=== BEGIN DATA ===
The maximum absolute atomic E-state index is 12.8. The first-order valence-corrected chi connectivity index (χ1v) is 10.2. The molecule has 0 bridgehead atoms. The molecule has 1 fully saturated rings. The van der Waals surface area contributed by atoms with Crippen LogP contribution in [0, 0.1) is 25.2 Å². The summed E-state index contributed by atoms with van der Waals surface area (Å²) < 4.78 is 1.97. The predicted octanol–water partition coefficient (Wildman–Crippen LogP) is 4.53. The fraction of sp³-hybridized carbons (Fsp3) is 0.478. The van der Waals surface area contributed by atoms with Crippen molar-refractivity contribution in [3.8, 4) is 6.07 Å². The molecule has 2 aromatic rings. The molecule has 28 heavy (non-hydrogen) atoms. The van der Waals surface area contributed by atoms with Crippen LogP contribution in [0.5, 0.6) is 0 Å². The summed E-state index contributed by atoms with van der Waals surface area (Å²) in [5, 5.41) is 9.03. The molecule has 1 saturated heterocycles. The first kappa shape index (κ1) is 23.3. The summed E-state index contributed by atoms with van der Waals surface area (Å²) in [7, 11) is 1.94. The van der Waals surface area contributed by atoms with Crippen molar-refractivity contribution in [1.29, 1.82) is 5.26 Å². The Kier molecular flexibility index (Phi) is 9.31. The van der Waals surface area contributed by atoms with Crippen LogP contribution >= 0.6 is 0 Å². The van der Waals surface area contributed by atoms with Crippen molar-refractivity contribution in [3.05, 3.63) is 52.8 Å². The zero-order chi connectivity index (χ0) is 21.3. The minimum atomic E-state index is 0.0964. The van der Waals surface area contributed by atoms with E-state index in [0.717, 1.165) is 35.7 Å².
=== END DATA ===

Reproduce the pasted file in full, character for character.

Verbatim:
The maximum absolute atomic E-state index is 12.8. The first-order valence-corrected chi connectivity index (χ1v) is 10.2. The molecule has 0 bridgehead atoms. The molecule has 1 fully saturated rings. The van der Waals surface area contributed by atoms with Crippen LogP contribution in [0, 0.1) is 25.2 Å². The summed E-state index contributed by atoms with van der Waals surface area (Å²) < 4.78 is 1.97. The predicted octanol–water partition coefficient (Wildman–Crippen LogP) is 4.53. The fraction of sp³-hybridized carbons (Fsp3) is 0.478. The van der Waals surface area contributed by atoms with Crippen molar-refractivity contribution in [3.8, 4) is 6.07 Å². The molecule has 2 aromatic rings. The molecule has 28 heavy (non-hydrogen) atoms. The van der Waals surface area contributed by atoms with Crippen LogP contribution in [0.5, 0.6) is 0 Å². The summed E-state index contributed by atoms with van der Waals surface area (Å²) in [5, 5.41) is 9.03. The molecule has 1 saturated heterocycles. The first kappa shape index (κ1) is 23.3. The summed E-state index contributed by atoms with van der Waals surface area (Å²) in [7, 11) is 1.94. The van der Waals surface area contributed by atoms with Crippen molar-refractivity contribution in [1.29, 1.82) is 5.26 Å². The Kier molecular flexibility index (Phi) is 9.31. The van der Waals surface area contributed by atoms with Crippen LogP contribution >= 0.6 is 0 Å². The van der Waals surface area contributed by atoms with Crippen molar-refractivity contribution in [3.05, 3.63) is 52.8 Å². The zero-order chi connectivity index (χ0) is 21.3. The minimum atomic E-state index is 0.0964. The van der Waals surface area contributed by atoms with E-state index in [0.717, 1.165) is 35.7 Å².